9/11 Worker Health Care Bill Expected to Fail in House - NBC New York

9/11 Worker Health Care Bill Expected to Fail in House



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    New York City firefighters exit the walkway leading down into ground zero after finishing a shift on the cleanup and recovery effort at the disaster site of the World Trade Center March 7, 2002 in New York City.

    Sick Ground Zero workers might be left to shoulder their own medical costs as House Representatives choke on their own party stances.

    A bill to provide for workers affected by toxic Ground Zero dust is expected to fail in the House today as squabbling Democrats and Republicans can't seem to reach an agreement on who should get what and who should pay for it.

    Republicans first balked when Democrats announced that the program would be paid by a tax on foreign companies' stateside branches.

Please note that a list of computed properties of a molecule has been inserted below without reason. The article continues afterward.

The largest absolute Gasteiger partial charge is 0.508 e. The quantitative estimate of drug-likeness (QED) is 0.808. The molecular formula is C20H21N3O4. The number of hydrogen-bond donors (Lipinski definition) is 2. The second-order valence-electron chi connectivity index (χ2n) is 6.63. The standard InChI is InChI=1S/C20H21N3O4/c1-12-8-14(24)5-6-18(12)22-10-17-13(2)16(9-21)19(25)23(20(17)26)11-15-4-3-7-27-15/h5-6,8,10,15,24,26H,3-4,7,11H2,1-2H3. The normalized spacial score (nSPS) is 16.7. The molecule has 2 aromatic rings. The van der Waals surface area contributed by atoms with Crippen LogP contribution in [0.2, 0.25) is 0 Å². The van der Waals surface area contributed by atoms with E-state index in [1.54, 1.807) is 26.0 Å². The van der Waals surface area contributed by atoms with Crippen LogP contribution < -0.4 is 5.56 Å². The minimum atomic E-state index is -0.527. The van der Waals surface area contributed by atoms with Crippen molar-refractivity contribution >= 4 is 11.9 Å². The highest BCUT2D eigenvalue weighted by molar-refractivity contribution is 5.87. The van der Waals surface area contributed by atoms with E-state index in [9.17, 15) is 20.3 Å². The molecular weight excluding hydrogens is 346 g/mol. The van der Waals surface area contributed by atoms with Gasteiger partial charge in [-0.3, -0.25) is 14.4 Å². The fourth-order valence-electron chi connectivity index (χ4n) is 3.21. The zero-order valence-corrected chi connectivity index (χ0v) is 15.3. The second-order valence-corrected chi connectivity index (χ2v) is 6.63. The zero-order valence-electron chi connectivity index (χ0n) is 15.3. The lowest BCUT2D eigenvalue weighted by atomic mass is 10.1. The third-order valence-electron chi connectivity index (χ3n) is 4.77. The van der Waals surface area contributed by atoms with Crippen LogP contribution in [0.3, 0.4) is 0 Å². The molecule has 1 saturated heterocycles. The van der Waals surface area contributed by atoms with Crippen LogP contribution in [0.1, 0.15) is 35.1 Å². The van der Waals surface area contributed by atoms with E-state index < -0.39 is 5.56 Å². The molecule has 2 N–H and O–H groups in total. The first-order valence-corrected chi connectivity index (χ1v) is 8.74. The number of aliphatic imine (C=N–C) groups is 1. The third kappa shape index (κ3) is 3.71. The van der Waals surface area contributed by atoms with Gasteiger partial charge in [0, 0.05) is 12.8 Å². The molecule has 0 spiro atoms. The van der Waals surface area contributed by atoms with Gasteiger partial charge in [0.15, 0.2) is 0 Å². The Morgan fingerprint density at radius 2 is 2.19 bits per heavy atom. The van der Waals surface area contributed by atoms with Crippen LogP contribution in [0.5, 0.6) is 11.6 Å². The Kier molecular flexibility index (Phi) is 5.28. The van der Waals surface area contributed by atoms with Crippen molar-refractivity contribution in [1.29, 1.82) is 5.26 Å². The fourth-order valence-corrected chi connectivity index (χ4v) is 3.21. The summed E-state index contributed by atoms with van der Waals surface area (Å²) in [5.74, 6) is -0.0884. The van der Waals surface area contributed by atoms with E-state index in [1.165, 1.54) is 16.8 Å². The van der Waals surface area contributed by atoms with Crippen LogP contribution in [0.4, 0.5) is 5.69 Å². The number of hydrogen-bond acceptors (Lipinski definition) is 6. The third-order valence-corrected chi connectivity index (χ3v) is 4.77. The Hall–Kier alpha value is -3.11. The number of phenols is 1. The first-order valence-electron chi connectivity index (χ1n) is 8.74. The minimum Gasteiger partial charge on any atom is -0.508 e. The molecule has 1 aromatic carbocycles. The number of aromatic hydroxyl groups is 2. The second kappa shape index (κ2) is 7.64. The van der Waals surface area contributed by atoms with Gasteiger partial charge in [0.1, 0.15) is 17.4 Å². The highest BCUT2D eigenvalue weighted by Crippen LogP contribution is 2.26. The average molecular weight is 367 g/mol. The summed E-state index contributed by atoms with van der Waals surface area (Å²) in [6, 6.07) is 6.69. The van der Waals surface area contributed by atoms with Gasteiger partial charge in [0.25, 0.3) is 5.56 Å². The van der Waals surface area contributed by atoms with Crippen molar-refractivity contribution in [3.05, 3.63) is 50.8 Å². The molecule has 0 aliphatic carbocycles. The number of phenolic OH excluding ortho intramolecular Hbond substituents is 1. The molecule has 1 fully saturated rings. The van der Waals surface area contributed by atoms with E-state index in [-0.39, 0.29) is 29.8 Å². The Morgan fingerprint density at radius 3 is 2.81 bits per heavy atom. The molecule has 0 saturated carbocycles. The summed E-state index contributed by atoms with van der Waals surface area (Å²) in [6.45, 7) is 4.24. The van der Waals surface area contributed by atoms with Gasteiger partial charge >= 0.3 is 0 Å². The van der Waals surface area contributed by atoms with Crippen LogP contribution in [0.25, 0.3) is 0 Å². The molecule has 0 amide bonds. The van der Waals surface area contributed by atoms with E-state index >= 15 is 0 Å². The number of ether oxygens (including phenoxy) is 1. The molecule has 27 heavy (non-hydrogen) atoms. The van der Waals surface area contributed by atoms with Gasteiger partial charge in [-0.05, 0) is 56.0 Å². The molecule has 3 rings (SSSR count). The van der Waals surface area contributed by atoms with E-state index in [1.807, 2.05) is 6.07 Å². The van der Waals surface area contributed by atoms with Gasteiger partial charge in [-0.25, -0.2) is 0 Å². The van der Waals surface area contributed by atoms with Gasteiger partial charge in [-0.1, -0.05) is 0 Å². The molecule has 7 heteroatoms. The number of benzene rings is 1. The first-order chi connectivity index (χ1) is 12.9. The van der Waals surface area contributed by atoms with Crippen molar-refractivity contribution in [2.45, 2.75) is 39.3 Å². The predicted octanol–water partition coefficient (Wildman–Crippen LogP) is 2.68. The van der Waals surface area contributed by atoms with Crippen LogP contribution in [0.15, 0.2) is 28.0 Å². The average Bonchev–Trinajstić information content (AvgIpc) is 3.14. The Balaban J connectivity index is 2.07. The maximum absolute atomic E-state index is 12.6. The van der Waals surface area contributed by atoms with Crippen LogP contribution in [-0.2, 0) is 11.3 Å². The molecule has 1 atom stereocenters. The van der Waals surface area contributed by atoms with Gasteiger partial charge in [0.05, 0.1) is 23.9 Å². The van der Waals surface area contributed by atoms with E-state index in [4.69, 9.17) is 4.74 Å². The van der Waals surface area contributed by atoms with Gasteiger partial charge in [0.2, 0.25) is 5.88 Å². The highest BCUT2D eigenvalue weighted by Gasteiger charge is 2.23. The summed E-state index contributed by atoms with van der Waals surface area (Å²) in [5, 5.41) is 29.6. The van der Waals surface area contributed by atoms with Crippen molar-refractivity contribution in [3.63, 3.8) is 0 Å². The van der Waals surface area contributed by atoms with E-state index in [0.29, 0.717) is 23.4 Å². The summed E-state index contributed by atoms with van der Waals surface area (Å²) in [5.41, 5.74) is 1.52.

Now Democrats have used a procedure called suspension to prevent Republicans from making amendments to the bill. It will have to be passed as is it stands, without changes, but needs a two-thirds vote instead of a simple majority.

    The move will prevent Republicans from amending the bill to prevent illegal immigrants who worked at Ground Zero from receiving health care, and from adding a measure to undercut the health care bill passed earlier this year -- two clauses Democrats opposed.

    Republicans, initially opposed to the tax increase that the bill entails, are now angry at being shut out of the discussion.  Twelve Republicans are expected to vote in favor of the bill, but it probably not enough to pass the legislation, the Wall Street Journal reports.

    Unable to debate the bill in a formal, professional way, some Congressional representatives are resorting to secondhand insults via the media.

    "The Democrats are afraid of a tough vote, and they'd rather let cops and firefighters die," Long Island Republican Peter King told the Journal.

    "I'm not sure what he's squealing about," Staten Island Democrat Michael McMahon said in response to King's comments.  "If he can't deliver the votes then he shouldn't be pointing fingers."

    Ground Zero worker groups and other civilian supporters of the bill are furious at yet another delay. They say if the bill doesn't pass today, they will try again in two months in the hopes that public pressure will force lawmakers to support the initiative.